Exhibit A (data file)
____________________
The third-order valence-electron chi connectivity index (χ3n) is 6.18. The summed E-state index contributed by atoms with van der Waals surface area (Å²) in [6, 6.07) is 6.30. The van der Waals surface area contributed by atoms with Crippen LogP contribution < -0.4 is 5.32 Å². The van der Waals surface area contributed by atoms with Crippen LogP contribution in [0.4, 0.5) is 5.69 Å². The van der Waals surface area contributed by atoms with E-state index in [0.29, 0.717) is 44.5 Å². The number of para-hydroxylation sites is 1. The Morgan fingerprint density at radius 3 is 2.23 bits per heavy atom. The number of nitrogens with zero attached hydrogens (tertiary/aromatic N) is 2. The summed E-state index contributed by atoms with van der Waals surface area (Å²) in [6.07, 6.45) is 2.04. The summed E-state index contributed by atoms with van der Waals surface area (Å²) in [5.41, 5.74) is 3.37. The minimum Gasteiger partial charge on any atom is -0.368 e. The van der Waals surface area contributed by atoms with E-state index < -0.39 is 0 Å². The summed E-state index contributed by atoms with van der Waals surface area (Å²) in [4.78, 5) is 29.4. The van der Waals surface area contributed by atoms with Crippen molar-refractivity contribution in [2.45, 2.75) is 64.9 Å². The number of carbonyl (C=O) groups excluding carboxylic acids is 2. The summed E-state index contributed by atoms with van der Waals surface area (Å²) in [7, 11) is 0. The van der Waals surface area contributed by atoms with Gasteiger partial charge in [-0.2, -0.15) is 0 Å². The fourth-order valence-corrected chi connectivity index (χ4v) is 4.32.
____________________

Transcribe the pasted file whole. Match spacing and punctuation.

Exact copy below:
The third-order valence-electron chi connectivity index (χ3n) is 6.18. The summed E-state index contributed by atoms with van der Waals surface area (Å²) in [6, 6.07) is 6.30. The van der Waals surface area contributed by atoms with Crippen LogP contribution < -0.4 is 5.32 Å². The van der Waals surface area contributed by atoms with Crippen LogP contribution in [0.4, 0.5) is 5.69 Å². The van der Waals surface area contributed by atoms with E-state index in [0.29, 0.717) is 44.5 Å². The number of para-hydroxylation sites is 1. The Morgan fingerprint density at radius 3 is 2.23 bits per heavy atom. The number of nitrogens with zero attached hydrogens (tertiary/aromatic N) is 2. The summed E-state index contributed by atoms with van der Waals surface area (Å²) in [6.07, 6.45) is 2.04. The summed E-state index contributed by atoms with van der Waals surface area (Å²) in [5.41, 5.74) is 3.37. The minimum Gasteiger partial charge on any atom is -0.368 e. The van der Waals surface area contributed by atoms with E-state index < -0.39 is 0 Å². The summed E-state index contributed by atoms with van der Waals surface area (Å²) in [4.78, 5) is 29.4. The van der Waals surface area contributed by atoms with Crippen molar-refractivity contribution in [2.45, 2.75) is 64.9 Å². The number of carbonyl (C=O) groups excluding carboxylic acids is 2. The summed E-state index contributed by atoms with van der Waals surface area (Å²) in [7, 11) is 0. The van der Waals surface area contributed by atoms with Gasteiger partial charge in [-0.2, -0.15) is 0 Å². The fourth-order valence-corrected chi connectivity index (χ4v) is 4.32.